91 © 2011 JDSU. All rights reserved.JDSU CONFIDENTIAL & PROPRIETARY INFORMATION91 Live Spectrum Display

92 © 2011 JDSU. All rights reserved.JDSU CONFIDENTIAL & PROPRIETARY INFORMATION92 Choose a carrier for QAMTrak

93 © 2011 JDSU. All rights reserved.JDSU CONFIDENTIAL & PROPRIETARY INFORMATION93 Getting To Know The QAMTrak Analyzer QAMTrak Sections Impairment Dashboard Impairment Charts FFT Spectrum Display Constellation Strip Chart Data Tables Control/Information Bar

94 © 2011 JDSU. All rights reserved.JDSU CONFIDENTIAL & PROPRIETARY INFORMATION94 QAMTrak Analyzer: Primary Sections Impairment Dashboard Display in simple red light / green light format which impairments have violated admin-defined thresholds and what % of packets affected by each (rollup status) Shows min/max/average for health metrics and impairments Provides single-click launch points to detailed charts for each impairment type

95 © 2011 JDSU. All rights reserved.JDSU CONFIDENTIAL & PROPRIETARY INFORMATION95 Impairment Dashboard – Two Main Sections Top three boxes indicate HFC health –Is data corruption occurring within packets being demodulated? –How tight are the constellation points before CMTS compensation –How well is the CMTS likely able to compensate for impairments present Bottom six boxes indicate how frequently each impairment type is occurring –How often does a packet come across which violates threshold? –What is min/max/average for each impairment type? –Which impairment(s) are my biggest problem right now? Clicking any button will launch a maximized impairment chart window within the QAMTrak Analyzer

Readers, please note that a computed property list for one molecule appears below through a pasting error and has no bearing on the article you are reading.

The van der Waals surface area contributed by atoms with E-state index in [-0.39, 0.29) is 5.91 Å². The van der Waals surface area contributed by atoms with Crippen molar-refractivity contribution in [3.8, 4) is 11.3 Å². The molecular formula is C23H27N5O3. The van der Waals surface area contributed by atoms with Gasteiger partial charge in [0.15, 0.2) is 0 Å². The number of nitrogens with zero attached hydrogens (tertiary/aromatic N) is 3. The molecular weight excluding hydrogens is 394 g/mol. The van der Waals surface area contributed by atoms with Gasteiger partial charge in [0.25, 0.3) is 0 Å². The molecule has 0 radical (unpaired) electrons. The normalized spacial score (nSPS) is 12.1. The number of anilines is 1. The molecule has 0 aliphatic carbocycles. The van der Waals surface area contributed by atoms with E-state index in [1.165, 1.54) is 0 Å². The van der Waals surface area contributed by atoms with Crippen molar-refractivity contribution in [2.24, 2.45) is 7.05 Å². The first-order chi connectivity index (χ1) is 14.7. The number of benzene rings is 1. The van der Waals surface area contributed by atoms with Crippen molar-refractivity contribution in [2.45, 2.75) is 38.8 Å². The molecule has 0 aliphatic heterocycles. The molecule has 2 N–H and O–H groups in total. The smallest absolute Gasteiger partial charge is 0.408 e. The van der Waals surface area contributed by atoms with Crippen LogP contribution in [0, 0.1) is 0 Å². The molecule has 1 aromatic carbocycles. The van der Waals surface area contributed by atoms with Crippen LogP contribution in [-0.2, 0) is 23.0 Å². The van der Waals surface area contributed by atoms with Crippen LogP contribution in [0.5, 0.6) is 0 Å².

96 © 2011 JDSU. All rights reserved.JDSU CONFIDENTIAL & PROPRIETARY INFORMATION96 Impairment Dashboard – General Interpretation Impairment/Health Metric Label Rollup Counter Percent of packets since start of QAMTrak session which have violated admin defined threshold for that impairment or metric Latest Value Value for last packet demodulated or current packet highlighted for historical packet analysis Min/Max/Average Minimum, Maximum, Average values for all packets captured during current QAMTrak session or since last reset Caveats: Only the latest 600 packets are displayed on strip chart and in tables Min/Max/Average and Rollup Counter can reflect packets which are not visible in strip chart of tables for sessions with >600 packets captured! Latest Status Pass/Fail status for last packet demodulated or current packet highlighted for historical packet analysis ( or ) Session Status (Background Color) Indicates whether impairment threshold has been violated during session